John Lester, 17, is led from the 106th Precinct in Queens, N.Y., on Dec. 23, 1986, after being charged with murder in what then-New York City Mayor Ed Koch referred to as a “racial lynching.” (David Bookstaver/AP Images)

The perpetrator in one of the most notorious race-related killings in New York City—a case that many say catapulted Al Sharpton to national fame and made the neighborhood of Howard Beach in the city’s Queens borough go down in infamy—has died at age 48.

More than 30 years ago, 17-year-old Jon Lester was convicted of second-degree manslaughter in the death of 23-year-old Michael Griffith, whose car had broken down in the mostly Italian neighborhood.

Lester’s family told the New York Times that he committed suicide.

The Times reports on the events of the night of Dec. 20, 1986:

“There’s niggers on the boulevard,” the teenager, Jon Lester, a transplanted English 17-year-old, was quoted as telling the beered-up partygoers, adding (and inserting an expletive), “Let’s go kill them.”

According to later courtroom testimony, the 5-foot-4 Mr. Lester was a ringleader of a dozen white teenagers who jumped into three cars and ambushed the black men at a nearby pizza parlor.

The gang mercilessly chased one man, Michael Griffith, 23, who escaped by running onto a busy highway, where he was struck by a car and killed. Another man in the car, Timothy Grimes, outran his pursuers. But they caught and savagely beat the third black man, Cedric Sandiford, 36, with a baseball bat, a tire iron and a tree limb.

Lester was convicted of second-degree manslaughter and first-degree assault. He was sentenced in 1988 to 10-30 years. Two others, Jason Ladone and Scott Kern, were convicted of manslaughter, too.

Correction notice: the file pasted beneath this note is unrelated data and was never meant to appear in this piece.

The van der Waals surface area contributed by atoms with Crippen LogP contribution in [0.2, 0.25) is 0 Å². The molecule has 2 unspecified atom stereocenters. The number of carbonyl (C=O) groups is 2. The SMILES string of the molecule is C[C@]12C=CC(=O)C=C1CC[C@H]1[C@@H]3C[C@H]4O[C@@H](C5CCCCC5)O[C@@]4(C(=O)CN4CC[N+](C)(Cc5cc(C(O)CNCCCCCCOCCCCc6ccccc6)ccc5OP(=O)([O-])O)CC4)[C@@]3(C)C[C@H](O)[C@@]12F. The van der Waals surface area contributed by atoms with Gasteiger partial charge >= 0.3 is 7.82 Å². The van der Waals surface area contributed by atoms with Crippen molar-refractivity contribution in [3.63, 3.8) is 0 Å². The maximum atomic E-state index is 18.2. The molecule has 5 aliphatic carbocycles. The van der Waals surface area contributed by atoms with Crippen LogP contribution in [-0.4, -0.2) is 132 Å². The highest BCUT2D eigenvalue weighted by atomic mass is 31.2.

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The case rocked an already racially precarious city to its core. New York City Mayor Ed Koch called the attack a lynching.

In 2001, Lester was paroled and deported back to England, where he died Aug. 14. His family told the Times that it was suicide. His family maintains that it came from him being “wrongly convicted.”

“He suffered from depression due to the fact that he was wrongly convicted,” his sister Jayne Lester said in a telephone interview from Florida. “He was just tormented. He was never the same person.”

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“In my heart I’m sorry to hear of his death,” Griffith’s mother, now Jean Griffith Sandiford, said in a telephone interview Monday. “Regardless of what happened, I always forgave them.”

“Jon Lester can try and rewrite history all he wants,” Charles J. Hynes, the special prosecutor in the case, wrote in an email to the Times on Monday. “Some would say 15 years’ imprisonment is significant punishment, but after 15 years he was alive, and Michael Griffith is dead.”

Read more at the New York Times.